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Viral interactions with the cellular DNA repair machinery

Mira Chaurushiya

Appointment Period: 2007-2010, Grant Years: [23,24,25]

Mira ChaurushiyaThe cellular DNA repair pathway is integral to maintaining genomic integrity and preventing the spread of deleterious mutations that can lead to cancer. The rise of cancer-predisposing disorders such as Ataxia-telangeitasia (A-T), Ataxia-telangeitasia-like disorder (ATLD), and Nijmeigen Breakage Syndrome (NBS) have been traced to mutations in the DNA repair proteins ATM, Mre11 and Nbs1, respectively. Herpes simplex virus (HSV-1) infection activates an ATM-mediated DNA damage response and activated forms repair factors (ATM, Mre11, and Nbs1) are recruited to viral replication centers where they enhance viral replication. However, other parts of the DNA damage response are inactivated, demonstrating the finesse with which HSV-1 manipulates the DNA repair.

Our studies revealed that the HSV-1 protein ICP0, which is required for efficient viral replication and reactivation from latency, prevents recruitment of DNA repair proteins to sites of damage (irradiation induced foci, IRIF). This may occur in order to redirect DNA repair proteins from IRIF to viral replication centers. ICP0 is an E3 ubiquitin ligase that mediates the ubiquitination and degradation of several cellular proteins. I hypothesized that ICP0 may be interacting with DNA repair proteins to mediate its effects on the DNA repair pathway. To identify cellular proteins that interact with ICP0, I tandem-affinity purified ICP0 from cell lysates and identified co-purifying cellular proteins via mass spectrometry analysis. I found that ICP0 interacts with cellular pathways involved in RNA processing, histone /chromatin modification, DNA repair, and ubiquitination. Using these results, I identified two cellular proteins, RNF8 and RNF168, which are targeted for degradation by ICP0 Overexpression of RNF8 and RNF168 in the presence of ICP0 is able to rescue IRIF formation, indicating that degradation of these to proteins is the likely mechanism by which ICP0 disrupts IRIF. I have gone on to identify the mechanism by which ICP0 targets RNF8 for degradation. Similarly, ICP0 mutants were analyzed for their association with RNF8. Interestingly, I found that ICP0 mimics a cellular phosphorylation mark that would normally bind RNF8 during a DNA damage response, thus redirecting RNF8 from its cellular binding partners to bind ICP0. Analysis of other proteins from the TAP-MS experiments have identified and confirmed the interaction of two cancer-associated proteins with ICP0. We seek to determine whether these proteins may represent new degradation targets of ICP0, and if so, ICP0 may be useful in understanding the underlying functions of these proteins, both at the cellular level and in the context of HSV-1 infection.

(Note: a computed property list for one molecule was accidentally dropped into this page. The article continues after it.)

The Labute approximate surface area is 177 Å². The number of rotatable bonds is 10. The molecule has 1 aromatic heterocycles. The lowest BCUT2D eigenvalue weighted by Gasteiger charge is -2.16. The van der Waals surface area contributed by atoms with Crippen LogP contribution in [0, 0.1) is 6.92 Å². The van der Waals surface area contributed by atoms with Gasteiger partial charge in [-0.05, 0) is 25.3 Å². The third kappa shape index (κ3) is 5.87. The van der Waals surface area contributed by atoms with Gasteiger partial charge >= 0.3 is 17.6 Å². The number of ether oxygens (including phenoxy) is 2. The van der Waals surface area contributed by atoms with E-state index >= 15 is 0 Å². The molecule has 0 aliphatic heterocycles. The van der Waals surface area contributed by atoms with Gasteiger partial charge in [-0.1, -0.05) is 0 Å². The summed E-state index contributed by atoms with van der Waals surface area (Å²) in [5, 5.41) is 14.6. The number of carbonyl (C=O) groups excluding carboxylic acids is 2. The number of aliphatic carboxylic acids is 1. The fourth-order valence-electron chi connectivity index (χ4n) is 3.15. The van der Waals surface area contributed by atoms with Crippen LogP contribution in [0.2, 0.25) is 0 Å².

Chaurushiya MS, and Weitzman MD. Viral manipulation of DNA repair and cell cycle checkpoints. DNA Repair (Amst). (2009) 8:1166-76. PMID: 19473887; PMC2725192

Lilley CE, Chaurushiya MS, and Weitzman MD. Chromatin at the intersection of viral infection and DNA damage. Biochim Biophys Acta. (2010) 1799:319-27. PMID: 19616655; PMC2838936.

Lilley CE, Chaurushiya MS, Boutell C, Landry S, Suh J, Panier S, Everett RD, Stewart GS, Durocher D, and Weitzman MD. A viral E3 ligase targets RNF8 and RNF168 to control histone ubiquitination and the DNA damage responses. EMBO J. (2010) 29:943-55. PMID: 20075863; PMC2837166.

Weitzman MD, Lilley CE, Chaurushiya MS. Genomes in conflict: maintaining genome integrity during virus infection. Annu Rev Microbiol. (2010) 64:61-81. PMID: 20690823.

Weitzman MD, Lilley CE, Chaurushiya MS. Changing the ubiquitin landscape during viral manipulation of the DNA damage response. FEBS Lett. (2011) 585:2897-906. PMID: 21549706.

Lilley CE, Chaurushiya MS, Boutell C, Everett RD, Weitzman MD. The intrinsic antiviral defense to incoming HSV-1 genomes includes specific DNA repair proteins and is counteracted by the viral protein ICP0. PLoS Pathog. (2011) 7:e1002084. PMID: 21698222; PMCID: PMC3116817.

Chaurushiya MS, Lilley CE, Aslanian A, Meisenhelder J, Scott DC, Landry S,Ticau S, Boutell C, Yates JR 3rd, Schulman BA, Hunter T, Weitzman MD. ViralE3Ubiquitin Ligase-Mediated Degradation of a Cellular E3: Viral Mimicry of aCellular Phosphorylation Mark Targets the RNF8 FHA Domain. Mol Cell. 2012 Apr13;46(1):79-90. Epub 2012 Mar 7. PubMed PMID: 22405594.